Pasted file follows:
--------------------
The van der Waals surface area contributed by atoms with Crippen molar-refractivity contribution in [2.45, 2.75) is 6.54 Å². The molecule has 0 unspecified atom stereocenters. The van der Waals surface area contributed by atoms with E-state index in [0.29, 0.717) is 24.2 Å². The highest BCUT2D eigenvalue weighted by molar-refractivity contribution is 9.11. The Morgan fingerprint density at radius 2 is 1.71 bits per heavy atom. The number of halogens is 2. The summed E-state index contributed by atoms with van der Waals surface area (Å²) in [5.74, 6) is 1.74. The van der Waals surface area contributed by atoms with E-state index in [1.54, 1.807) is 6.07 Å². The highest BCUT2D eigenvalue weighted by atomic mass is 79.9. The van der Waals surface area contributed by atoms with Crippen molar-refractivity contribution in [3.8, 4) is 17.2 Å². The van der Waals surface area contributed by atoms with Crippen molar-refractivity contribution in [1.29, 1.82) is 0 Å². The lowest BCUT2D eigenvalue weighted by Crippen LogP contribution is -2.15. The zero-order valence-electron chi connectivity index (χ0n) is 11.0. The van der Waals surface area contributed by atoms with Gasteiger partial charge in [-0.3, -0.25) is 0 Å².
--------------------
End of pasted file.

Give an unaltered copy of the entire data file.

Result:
The van der Waals surface area contributed by atoms with Crippen molar-refractivity contribution in [2.45, 2.75) is 6.54 Å². The molecule has 0 unspecified atom stereocenters. The van der Waals surface area contributed by atoms with E-state index in [0.29, 0.717) is 24.2 Å². The highest BCUT2D eigenvalue weighted by molar-refractivity contribution is 9.11. The Morgan fingerprint density at radius 2 is 1.71 bits per heavy atom. The number of halogens is 2. The summed E-state index contributed by atoms with van der Waals surface area (Å²) in [5.74, 6) is 1.74. The van der Waals surface area contributed by atoms with E-state index in [1.54, 1.807) is 6.07 Å². The highest BCUT2D eigenvalue weighted by atomic mass is 79.9. The van der Waals surface area contributed by atoms with Crippen molar-refractivity contribution in [3.8, 4) is 17.2 Å². The van der Waals surface area contributed by atoms with Crippen molar-refractivity contribution in [1.29, 1.82) is 0 Å². The lowest BCUT2D eigenvalue weighted by Crippen LogP contribution is -2.15. The zero-order valence-electron chi connectivity index (χ0n) is 11.0. The van der Waals surface area contributed by atoms with Gasteiger partial charge in [-0.3, -0.25) is 0 Å².